The surety's obligation under the bond may only be exonerated when the self-insurer has substituted another deposit. ("Exoneration" here is synonymous with discharge or a complete release compared to "termination" or "cancellation" where the surety's liability is discontinued only on a going forward basis.) Thus, the bond remains in force for any liability incurred as of the cancellation effective date until new security is deposited, then the original surety's liability is extinguished.

Short of exoneration, the bond may be terminated "in the manner provided by law." Termination occurs in the event of (1) change in the principal's proprietorship, (2) appointment of a receiver or trustee, or (3) the Certificate of Consent to Self-Insure is revoked. Unlike exoneration, in these three circumstances, the surety's obligations are terminated "save and except as to all past, present, existing and potential liability of the principal...." A self-insurer incurs "potential" liability on a workers compensation claim as soon as claim is made.

Under the DIR regulations, bond cancellation is an additional means for the surety to terminate its liability. A surety can cancel its bond upon 30 days' written notice. The self-insurer then has 30 days to obtain substitute security. The DIR cannot exonerate the original surety from liability until it receives such substitute security, despite the fact that the original bond is canceled.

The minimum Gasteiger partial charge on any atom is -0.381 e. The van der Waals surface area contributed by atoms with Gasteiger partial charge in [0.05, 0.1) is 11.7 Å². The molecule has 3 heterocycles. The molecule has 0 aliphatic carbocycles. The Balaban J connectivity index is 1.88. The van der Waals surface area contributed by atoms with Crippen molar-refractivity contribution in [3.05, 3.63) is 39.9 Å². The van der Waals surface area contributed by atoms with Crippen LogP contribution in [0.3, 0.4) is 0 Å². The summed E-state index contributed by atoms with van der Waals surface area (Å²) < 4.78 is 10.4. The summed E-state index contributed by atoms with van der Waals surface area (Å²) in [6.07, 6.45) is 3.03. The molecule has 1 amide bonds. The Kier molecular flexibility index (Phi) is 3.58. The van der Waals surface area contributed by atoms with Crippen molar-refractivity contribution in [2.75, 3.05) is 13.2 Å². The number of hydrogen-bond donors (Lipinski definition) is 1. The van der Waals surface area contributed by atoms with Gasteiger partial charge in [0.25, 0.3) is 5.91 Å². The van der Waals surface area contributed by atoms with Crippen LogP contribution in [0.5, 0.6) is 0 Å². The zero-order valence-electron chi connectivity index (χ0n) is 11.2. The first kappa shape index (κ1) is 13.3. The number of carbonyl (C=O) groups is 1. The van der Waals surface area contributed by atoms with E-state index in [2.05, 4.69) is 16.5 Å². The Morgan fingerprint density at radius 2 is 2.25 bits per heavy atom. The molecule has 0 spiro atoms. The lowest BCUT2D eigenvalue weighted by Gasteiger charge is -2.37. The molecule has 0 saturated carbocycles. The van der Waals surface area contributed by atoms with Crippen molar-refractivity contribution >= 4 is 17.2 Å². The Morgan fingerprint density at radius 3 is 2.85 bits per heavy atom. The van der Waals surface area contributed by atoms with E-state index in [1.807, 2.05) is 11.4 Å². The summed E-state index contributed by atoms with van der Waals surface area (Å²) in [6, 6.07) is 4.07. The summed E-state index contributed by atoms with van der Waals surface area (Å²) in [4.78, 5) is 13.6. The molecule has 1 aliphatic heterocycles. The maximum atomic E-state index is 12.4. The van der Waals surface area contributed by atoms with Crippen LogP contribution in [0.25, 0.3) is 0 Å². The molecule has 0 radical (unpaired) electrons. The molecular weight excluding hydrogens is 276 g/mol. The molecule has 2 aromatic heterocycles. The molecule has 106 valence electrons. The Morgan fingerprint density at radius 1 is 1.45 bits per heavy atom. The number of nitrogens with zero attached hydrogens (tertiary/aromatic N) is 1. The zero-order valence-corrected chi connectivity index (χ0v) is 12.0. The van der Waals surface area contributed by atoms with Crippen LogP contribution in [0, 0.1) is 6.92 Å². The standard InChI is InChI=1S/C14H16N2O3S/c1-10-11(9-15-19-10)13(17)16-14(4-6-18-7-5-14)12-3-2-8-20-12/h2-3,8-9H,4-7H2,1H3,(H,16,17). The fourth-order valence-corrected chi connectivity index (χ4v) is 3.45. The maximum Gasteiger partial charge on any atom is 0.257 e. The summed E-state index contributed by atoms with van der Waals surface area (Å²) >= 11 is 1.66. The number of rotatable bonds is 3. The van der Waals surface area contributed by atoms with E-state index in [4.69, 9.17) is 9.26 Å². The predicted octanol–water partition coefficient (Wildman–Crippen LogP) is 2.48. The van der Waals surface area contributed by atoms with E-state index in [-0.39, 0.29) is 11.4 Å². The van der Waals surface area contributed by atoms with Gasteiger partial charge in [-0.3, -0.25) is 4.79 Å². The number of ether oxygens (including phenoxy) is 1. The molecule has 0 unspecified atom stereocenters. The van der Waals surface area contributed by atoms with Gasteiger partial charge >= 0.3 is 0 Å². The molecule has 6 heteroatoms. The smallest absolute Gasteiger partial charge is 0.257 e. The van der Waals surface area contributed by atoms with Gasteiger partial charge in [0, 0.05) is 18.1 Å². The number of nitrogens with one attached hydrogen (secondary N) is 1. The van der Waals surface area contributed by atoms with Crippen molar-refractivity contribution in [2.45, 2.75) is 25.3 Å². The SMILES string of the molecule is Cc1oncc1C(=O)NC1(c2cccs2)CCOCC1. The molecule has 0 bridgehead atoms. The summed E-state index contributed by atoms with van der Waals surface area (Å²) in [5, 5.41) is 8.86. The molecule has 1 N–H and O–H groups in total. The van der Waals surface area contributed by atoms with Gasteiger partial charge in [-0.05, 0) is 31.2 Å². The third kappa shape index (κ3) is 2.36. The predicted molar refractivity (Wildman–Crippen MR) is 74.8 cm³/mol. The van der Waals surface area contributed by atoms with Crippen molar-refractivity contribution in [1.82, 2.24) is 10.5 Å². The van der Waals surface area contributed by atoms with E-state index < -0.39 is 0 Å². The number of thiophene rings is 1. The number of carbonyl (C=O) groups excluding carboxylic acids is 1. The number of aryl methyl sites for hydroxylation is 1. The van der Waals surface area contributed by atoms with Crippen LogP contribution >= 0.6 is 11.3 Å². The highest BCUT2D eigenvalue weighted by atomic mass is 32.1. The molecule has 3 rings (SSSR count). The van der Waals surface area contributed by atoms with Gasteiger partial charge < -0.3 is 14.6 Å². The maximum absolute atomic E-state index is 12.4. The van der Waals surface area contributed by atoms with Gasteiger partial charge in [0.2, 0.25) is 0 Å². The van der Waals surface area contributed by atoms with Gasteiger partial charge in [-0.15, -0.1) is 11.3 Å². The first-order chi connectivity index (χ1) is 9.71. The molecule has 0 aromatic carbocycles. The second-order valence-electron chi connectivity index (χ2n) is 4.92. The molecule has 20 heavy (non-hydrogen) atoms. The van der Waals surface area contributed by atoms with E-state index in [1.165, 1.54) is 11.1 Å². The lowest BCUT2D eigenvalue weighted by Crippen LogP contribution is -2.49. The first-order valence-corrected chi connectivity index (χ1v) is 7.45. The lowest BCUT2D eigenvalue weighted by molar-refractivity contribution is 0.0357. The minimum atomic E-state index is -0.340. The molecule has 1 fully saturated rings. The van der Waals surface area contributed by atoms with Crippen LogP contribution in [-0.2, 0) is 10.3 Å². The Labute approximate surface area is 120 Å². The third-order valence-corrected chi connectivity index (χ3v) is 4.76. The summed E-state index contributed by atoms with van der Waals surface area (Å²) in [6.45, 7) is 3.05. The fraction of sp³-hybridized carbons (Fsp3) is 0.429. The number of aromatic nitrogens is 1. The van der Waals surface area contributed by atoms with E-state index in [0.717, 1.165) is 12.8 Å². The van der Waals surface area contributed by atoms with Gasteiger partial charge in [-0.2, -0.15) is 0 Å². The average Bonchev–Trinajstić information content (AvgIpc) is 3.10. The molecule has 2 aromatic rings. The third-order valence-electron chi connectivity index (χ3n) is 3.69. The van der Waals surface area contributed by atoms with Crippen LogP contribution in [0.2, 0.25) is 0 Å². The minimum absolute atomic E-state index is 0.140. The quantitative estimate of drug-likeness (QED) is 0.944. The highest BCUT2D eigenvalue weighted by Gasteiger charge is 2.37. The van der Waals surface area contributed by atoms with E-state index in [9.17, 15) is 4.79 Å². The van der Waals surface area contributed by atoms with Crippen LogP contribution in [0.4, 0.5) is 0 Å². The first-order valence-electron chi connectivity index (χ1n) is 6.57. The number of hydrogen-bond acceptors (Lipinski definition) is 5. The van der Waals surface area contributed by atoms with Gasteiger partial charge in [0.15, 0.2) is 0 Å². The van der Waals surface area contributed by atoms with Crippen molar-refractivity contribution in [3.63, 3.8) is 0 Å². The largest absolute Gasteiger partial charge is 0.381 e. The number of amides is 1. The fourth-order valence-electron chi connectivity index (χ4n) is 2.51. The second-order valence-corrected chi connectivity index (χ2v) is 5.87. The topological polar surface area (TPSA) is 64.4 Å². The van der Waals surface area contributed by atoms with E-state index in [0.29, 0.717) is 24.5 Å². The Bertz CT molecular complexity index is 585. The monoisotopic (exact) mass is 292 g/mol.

California Code of Civil Procedure section 996.330 governs the surety's liability after the cancellation effective date. That section provides:

If a surety cancels or withdraws from a bond:

  1. The bond remains in full force and effect for all liabilities incurred before, and for acts, omissions, or causes existing or which arose before, the cancellation or withdrawal. Legal proceedings may be had therefore, in all respects as though there has been no cancellation or withdrawal.
  2. The surety is not liable for any act, default, or misconduct of the principal or other breach of the condition of the bond that occurs after, or for any liabilities on the bond that arise after, the cancellation or withdrawal.